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Abstract (from http://www.ncbi.nlm.nih.gov/pubmed/26022481): Premise of the study: Salt marshes are highly productive and valuable ecosystems, providing many services on which people depend. Spartina alterniflora Loisel (Poaceae) is a foundation species that builds and maintains salt marshes. Despite this species' importance, much of its basic reproductive biology is not well understood, including flowering phenology, seed production, and the effects of flowering on growth and biomass allocation. We sought to better understand these life history traits and use that knowledge to consider how this species may be affected by climate change. Methods: We examined temporal and spatial patterns in flowering and seed...
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In recent decades the encroachment of woody mangrove species into herbaceous marshes has been documented along the U.S. northern Gulf of Mexico coast. These species shifts have been attributed primarily to rising sea levels and warming winter temperatures, but the role of elevated atmospheric carbon dioxide (CO2) and water availability may become more prominent drivers of species interactions under future climate conditions. In this greenhouse study we examined the effects of CO2 concentration (ambient, elevated) and water regime (drought, saturated, flooded) on early growth of the mangrove species Avicennia germinans and Spartina alterniflora, a herbaceous grass.
Winter climate change has the potential to have a large impact on coastal wetlands in the southeastern U.S. Warmer winter temperatures and reductions in the intensity of freeze events would likely lead to mangrove forest range expansion and salt marsh displacement in parts of the U.S. Gulf of Mexico and Atlantic coast. The objective of this research was to better understand some of the ecological implications of mangrove forest migration and salt marsh displacement. The potential ecological effects of mangrove migration are diverse ranging from important biotic impacts (e.g., coastal fisheries, land bird migration; colonial nesting wading birds) to ecosystem stability (e.g., response to sea level rise and drought;...
Historically, terrestrial food web theory has been compartmentalized into interactions among aboveground or belowground communities. In this study we took a more synthetic approach to understanding food web interactions by simultaneously examining four trophic levels and investigating how nutrient (nitrogen and carbon) and detrital subsidies impact the ability of the belowground microbial community to alter the abundance of aboveground arthropods (herbivores and predators) associated with the intertidal cord grass Spartina alterniflora. We manipulated carbon, nitrogen, and detrital resources in a field experiment and measured decomposition rate, soil nitrogen pools, plant biomass and quality, herbivore density,...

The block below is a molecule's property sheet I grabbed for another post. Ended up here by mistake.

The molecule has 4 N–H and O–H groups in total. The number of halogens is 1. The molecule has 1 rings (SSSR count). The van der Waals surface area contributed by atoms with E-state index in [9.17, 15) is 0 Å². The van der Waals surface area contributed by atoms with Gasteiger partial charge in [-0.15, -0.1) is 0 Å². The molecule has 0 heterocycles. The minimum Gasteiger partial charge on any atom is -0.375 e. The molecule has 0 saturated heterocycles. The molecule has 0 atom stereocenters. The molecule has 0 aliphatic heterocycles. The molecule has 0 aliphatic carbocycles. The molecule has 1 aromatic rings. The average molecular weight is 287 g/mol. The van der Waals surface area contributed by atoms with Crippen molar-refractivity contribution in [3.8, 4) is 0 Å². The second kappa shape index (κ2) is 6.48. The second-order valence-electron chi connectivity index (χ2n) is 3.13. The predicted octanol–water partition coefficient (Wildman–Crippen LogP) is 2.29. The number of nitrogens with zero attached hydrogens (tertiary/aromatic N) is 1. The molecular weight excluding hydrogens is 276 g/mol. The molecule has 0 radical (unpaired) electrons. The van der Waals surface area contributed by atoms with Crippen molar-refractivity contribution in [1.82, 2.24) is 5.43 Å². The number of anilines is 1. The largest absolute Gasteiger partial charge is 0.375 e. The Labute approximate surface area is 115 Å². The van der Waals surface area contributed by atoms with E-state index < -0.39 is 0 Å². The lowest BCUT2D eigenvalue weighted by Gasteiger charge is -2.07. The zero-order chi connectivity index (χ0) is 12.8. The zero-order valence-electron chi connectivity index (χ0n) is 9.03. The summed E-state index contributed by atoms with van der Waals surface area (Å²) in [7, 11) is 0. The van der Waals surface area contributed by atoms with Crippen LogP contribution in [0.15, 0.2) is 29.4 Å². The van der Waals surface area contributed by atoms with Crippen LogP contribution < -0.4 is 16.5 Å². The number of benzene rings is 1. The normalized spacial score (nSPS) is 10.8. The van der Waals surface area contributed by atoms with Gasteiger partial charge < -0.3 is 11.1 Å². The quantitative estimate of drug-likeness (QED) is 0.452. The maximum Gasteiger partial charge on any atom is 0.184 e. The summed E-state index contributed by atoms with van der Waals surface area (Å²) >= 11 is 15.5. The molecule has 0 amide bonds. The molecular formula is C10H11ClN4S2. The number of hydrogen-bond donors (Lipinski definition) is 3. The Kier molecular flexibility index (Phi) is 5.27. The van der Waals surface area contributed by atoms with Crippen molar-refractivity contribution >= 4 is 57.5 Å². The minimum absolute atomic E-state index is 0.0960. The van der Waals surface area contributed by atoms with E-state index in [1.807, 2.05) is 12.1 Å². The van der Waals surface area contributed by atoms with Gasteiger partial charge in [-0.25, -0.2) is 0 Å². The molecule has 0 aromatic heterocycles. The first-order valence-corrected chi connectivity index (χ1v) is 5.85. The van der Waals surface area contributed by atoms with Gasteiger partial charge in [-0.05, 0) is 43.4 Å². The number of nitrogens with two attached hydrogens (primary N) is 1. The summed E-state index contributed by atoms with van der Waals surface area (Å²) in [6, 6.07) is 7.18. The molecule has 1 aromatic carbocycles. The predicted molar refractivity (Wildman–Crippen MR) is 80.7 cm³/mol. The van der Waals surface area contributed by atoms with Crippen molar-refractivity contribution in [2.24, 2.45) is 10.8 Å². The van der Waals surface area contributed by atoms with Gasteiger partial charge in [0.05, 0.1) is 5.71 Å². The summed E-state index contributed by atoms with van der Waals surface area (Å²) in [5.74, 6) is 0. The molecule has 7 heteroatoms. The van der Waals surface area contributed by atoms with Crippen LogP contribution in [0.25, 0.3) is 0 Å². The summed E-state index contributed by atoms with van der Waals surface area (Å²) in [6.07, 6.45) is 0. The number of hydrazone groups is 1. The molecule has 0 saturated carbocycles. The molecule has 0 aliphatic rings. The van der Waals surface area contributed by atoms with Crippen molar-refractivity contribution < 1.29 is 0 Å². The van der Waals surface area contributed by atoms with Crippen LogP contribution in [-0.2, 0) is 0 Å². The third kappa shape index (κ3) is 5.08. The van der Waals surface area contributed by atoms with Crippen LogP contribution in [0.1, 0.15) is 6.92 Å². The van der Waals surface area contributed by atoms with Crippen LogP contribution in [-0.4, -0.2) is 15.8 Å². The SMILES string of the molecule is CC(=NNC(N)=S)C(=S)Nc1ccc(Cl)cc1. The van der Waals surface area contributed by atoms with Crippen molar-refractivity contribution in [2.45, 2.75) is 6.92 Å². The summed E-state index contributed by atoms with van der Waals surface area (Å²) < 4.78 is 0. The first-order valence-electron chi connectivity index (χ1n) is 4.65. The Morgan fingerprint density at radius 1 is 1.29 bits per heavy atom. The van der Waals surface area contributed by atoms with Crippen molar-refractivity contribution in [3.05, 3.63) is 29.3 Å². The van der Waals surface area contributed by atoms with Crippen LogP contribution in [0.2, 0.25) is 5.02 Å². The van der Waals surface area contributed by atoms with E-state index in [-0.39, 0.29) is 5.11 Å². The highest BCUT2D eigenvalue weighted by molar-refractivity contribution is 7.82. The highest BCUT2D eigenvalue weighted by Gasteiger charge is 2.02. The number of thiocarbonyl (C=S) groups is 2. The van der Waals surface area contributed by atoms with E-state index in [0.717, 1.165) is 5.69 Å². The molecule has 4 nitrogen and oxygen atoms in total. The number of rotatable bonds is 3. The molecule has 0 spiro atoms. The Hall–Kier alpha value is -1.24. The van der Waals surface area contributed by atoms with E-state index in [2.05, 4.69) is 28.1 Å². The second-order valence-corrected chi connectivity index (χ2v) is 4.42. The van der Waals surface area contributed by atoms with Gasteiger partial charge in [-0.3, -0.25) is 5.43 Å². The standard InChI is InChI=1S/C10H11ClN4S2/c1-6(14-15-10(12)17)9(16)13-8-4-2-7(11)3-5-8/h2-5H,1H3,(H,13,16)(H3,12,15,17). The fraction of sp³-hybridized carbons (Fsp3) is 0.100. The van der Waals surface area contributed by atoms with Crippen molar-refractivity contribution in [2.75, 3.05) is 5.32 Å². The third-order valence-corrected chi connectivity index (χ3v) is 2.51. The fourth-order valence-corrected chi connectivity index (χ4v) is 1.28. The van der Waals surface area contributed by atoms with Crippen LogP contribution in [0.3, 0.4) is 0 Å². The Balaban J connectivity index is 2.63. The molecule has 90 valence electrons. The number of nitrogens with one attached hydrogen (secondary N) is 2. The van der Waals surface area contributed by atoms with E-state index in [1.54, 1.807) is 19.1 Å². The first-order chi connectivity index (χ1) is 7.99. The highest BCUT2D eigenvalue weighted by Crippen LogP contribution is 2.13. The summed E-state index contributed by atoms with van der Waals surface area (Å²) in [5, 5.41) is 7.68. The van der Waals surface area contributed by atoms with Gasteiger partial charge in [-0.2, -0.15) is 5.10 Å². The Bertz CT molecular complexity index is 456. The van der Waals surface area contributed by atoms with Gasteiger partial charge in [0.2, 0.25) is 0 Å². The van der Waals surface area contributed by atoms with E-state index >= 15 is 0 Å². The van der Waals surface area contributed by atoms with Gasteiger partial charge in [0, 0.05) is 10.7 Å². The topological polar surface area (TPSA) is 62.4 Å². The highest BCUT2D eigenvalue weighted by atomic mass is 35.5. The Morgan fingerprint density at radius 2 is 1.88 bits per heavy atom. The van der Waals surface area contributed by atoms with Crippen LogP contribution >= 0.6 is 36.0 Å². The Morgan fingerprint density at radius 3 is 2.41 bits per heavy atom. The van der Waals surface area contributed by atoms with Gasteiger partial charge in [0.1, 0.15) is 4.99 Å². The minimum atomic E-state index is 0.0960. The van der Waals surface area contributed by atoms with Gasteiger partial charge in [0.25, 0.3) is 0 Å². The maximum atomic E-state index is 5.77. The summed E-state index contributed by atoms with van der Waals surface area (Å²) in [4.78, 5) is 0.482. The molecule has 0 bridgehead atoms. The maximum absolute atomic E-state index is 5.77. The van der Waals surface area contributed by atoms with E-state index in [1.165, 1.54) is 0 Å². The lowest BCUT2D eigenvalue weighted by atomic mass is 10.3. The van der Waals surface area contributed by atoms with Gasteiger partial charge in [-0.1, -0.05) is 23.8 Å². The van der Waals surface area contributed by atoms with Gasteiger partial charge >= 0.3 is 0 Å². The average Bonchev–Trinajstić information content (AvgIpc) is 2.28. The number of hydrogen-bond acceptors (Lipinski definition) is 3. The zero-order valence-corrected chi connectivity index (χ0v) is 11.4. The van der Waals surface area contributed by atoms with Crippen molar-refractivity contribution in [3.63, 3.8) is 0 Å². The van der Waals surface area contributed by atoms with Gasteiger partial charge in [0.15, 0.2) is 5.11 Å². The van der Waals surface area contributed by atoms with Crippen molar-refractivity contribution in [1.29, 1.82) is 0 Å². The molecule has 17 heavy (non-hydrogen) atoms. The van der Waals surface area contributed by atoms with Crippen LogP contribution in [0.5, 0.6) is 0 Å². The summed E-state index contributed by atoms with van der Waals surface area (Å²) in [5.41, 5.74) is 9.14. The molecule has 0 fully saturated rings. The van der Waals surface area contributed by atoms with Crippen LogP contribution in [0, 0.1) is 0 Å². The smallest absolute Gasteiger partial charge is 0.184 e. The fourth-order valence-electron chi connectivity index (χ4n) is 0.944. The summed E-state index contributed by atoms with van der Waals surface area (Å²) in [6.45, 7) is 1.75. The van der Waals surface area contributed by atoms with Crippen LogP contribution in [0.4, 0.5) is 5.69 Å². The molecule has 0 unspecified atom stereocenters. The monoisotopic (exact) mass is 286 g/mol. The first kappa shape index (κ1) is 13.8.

Winter climate change has the potential to have a large impact on coastal wetlands in the southeastern U.S. Warmer winter temperatures and reductions in the intensity of freeze events would likely lead to mangrove forest range expansion and salt marsh displacement in parts of the U.S. Gulf of Mexico and Atlantic coast. The objective of this research was to better understand some of the ecological implications of mangrove forest migration and salt marsh displacement. The potential ecological effects of mangrove migration are diverse ranging from important biotic impacts (e.g., coastal fisheries, land bird migration; colonial nesting wading birds) to ecosystem stability (e.g., response to sea level rise and drought;...
Rising sea levels threaten the sustainability of coastal wetlands around the globe, thus understanding how increased inundation alters the elevation change mechanisms in these systems is increasingly important. Typically, the ability of coastal marshes to maintain their position in the intertidal zone depends on the accumulation of both organic and inorganic materials, so one, if not both, of these processes must increase to keep pace with rising seas, assuming all else constant. To determine the importance of vegetation in these processes, we measured elevation change and surface accretion over a 4-year period in recently subsided, unvegetated marshes, resulting from drought-induced marsh dieback, in paired planted...
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Mangrove forests are among the world’s most productive and carbon-rich ecosystems. In addition to providing important fish and wildlife habitat and supporting coastal food webs, these coastal wetlands provide many ecosystem goods and services including clean water, stable coastlines, food, recreational opportunities, and stored carbon. Despite a growing understanding of the factors controlling mangrove soil carbon stocks, there is a pressing need to advance understanding of the pace of peat development beneath maturing mangroves - especially in created and restored mangroves, which are often intended to compensate for ecosystem functions lost during mangrove conversion to other land uses. To better quantify the...


    map background search result map search result map Early growth interactions between a mangrove and an herbaceous salt marsh species are not affected by elevated CO2 or drought, Louisiana saltmarsh, 2015 Rapid peat development beneath maturing mangrove forests: quantifying ecosystem changes along a 25-year chronosequence of created coastal wetlands Rapid peat development beneath maturing mangrove forests: quantifying ecosystem changes along a 25-year chronosequence of created coastal wetlands Early growth interactions between a mangrove and an herbaceous salt marsh species are not affected by elevated CO2 or drought, Louisiana saltmarsh, 2015